It was so exciting to witness the first production rehearsals, with Richard Jones and his actors reading through versions of the Rumpelstiltskin story together. There was to be no spoken or sung text, so they had to be inventive in overcoming key challenges like the narrative revelation of Rumpelstiltskin’s name. It was the most thrilling experience to watch Richard Jones direct rehearsals. He would build the performances up with his superb cast, constantly adding tiny touches and inflections to what they were creating; it was like watching a sculptor release a figure from a block of marble. David, unusually for a stage work, was there throughout, and he, Richard and Stewart had an almost telepathic understanding of what was needed.
It takes longer for actors to devise a new work than it does for musicians to rehearse the score, so for 2 or 3 weeks we just ‘glimpsed’ David’s music from a piano reduction used in rehearsals. I’ll then never forget the first notes coming to full life in instrumental rehearsals at the CBSO Centre; the music was coming hot off the printer into the rehearsal room, and I was enthralled by how the very first phrases we heard immediately evoked a stage.
Finally we were at the full company stage rehearsals, with the unflappable Martyn Brabbins conducting an on-stage BCMG band, alongside a huge open box which morphed from the Miller’s home to a spinning-shed (straw into gold!), to Rumpelstiltskin’s hideout, all atmospherically lit by the brilliant Mimi Jordan Sherin. Then, with days to go, disaster struck! The actor playing Rumpelstiltskin, crossing a Birmingham canal bridge in the rain, slipped and broke her leg. She was distraught and could not continue. The day was saved by Sarah Fahie, Richard Jones’ movement director and herself a brilliant performer, who stepped in and made the role instantly her own.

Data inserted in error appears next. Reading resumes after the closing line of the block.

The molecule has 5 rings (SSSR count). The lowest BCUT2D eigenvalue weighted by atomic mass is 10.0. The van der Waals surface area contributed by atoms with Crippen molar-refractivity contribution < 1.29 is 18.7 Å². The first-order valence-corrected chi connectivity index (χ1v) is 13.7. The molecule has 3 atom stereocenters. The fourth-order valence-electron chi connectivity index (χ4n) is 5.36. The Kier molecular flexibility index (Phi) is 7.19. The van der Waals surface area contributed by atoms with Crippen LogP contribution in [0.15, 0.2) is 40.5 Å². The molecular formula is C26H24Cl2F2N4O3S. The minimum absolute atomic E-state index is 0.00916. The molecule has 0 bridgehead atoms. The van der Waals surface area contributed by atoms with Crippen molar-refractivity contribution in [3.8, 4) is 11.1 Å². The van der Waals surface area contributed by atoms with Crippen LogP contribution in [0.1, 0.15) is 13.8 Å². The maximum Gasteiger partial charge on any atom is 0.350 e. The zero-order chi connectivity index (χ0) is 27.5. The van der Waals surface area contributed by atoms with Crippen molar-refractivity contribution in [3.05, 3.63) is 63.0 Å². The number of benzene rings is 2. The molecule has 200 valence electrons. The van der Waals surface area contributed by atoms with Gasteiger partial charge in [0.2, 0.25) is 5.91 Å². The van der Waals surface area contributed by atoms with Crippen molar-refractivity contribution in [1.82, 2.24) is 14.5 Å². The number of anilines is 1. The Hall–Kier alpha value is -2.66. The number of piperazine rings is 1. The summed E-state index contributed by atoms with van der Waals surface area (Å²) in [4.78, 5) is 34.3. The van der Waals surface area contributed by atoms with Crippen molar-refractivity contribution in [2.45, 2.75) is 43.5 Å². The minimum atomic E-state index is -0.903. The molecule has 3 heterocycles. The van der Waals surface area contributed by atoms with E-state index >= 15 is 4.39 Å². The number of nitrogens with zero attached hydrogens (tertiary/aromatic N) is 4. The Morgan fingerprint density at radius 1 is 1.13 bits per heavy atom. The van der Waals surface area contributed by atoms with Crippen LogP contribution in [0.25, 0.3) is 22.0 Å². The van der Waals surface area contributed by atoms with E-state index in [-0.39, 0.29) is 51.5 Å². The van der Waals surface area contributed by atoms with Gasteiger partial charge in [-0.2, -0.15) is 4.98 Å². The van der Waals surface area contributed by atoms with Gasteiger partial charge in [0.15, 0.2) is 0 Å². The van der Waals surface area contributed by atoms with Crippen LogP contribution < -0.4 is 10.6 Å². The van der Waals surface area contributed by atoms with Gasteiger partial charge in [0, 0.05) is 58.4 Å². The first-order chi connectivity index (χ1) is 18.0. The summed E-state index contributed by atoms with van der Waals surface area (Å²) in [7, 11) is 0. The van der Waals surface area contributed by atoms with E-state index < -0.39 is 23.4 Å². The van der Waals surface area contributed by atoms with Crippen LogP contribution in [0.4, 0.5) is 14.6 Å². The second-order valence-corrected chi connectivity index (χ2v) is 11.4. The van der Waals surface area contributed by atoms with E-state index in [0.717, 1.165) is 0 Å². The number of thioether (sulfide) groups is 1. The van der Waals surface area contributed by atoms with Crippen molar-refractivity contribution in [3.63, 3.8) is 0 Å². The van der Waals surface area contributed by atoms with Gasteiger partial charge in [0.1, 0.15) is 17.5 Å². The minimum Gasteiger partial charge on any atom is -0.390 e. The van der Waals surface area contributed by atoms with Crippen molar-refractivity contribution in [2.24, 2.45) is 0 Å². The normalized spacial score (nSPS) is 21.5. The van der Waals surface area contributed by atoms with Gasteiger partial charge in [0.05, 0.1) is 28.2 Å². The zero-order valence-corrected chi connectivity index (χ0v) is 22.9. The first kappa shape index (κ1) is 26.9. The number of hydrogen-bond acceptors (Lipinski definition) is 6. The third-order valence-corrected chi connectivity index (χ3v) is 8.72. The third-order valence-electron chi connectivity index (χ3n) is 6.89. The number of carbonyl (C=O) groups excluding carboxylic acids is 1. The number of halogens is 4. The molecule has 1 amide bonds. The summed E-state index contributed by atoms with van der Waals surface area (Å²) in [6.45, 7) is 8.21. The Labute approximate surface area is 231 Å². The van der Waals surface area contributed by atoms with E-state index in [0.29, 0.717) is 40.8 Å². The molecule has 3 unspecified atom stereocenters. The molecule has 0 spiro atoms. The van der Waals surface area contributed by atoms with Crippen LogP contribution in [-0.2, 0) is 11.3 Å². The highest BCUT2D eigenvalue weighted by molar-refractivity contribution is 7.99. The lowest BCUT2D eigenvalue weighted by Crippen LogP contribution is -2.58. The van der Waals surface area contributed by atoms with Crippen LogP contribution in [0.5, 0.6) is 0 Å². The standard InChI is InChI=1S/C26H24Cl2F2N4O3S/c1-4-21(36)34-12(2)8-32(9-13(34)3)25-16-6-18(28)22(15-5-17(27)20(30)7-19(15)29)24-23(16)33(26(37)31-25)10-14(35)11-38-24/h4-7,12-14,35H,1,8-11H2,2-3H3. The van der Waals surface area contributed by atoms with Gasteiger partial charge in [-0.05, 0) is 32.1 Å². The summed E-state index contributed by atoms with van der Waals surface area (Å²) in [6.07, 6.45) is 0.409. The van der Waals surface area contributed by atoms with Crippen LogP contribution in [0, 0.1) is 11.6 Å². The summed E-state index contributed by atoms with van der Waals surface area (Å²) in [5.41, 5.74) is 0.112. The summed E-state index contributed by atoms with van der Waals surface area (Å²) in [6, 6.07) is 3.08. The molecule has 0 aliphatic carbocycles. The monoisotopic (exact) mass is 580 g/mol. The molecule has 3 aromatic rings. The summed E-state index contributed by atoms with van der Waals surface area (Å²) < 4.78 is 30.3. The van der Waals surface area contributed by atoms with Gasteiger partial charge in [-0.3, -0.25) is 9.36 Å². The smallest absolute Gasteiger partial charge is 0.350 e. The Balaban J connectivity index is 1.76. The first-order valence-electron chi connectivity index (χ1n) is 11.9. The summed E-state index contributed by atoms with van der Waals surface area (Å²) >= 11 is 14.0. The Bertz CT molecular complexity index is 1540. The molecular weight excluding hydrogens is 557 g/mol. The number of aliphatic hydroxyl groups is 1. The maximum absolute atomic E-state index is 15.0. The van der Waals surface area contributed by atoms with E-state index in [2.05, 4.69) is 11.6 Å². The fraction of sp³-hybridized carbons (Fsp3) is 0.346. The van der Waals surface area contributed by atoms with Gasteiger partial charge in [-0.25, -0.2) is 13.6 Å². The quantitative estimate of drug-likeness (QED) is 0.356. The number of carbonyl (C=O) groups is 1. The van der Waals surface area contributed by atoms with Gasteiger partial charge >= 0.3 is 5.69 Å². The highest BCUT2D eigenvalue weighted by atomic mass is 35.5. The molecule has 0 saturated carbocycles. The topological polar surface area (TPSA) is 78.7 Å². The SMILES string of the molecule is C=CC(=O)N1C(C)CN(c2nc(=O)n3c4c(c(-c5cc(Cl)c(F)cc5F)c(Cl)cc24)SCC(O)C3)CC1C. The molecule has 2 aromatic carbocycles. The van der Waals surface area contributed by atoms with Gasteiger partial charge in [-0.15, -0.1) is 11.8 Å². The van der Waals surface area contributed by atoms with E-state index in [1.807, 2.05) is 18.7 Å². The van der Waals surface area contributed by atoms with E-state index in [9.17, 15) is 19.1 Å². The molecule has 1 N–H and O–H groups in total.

We premiered Rumpelstiltskin in Birmingham, took it to Huddersfield, Glasgow, and to London’s Spitalfields Festival, where the set just squeezed into Shoreditch Church. I had hoped to tour it wider, but the financial squeeze had made that impossible. That backdrop only served to heighten the relevance of this fable about greed and the abuse of power. The work was a huge hit, and I was so thrilled for David and the whole fantastic team who had made it come alive in such a magical way. I was delighted when David produced his Suite, and even more so when I heard that the NMC project had come to fruition.
NMC is a such great beacon in the musical landscape for all those who are curious about the new. A few weeks after I assumed the artistic role at BCMG, Colin Matthews met me and said ‘now your feet are under the desk, what shall we record?’. Many albums have followed over the years. There is a purity and focus to the way NMC operates which is exemplary, and a fleetness of foot in adapting to changing contexts.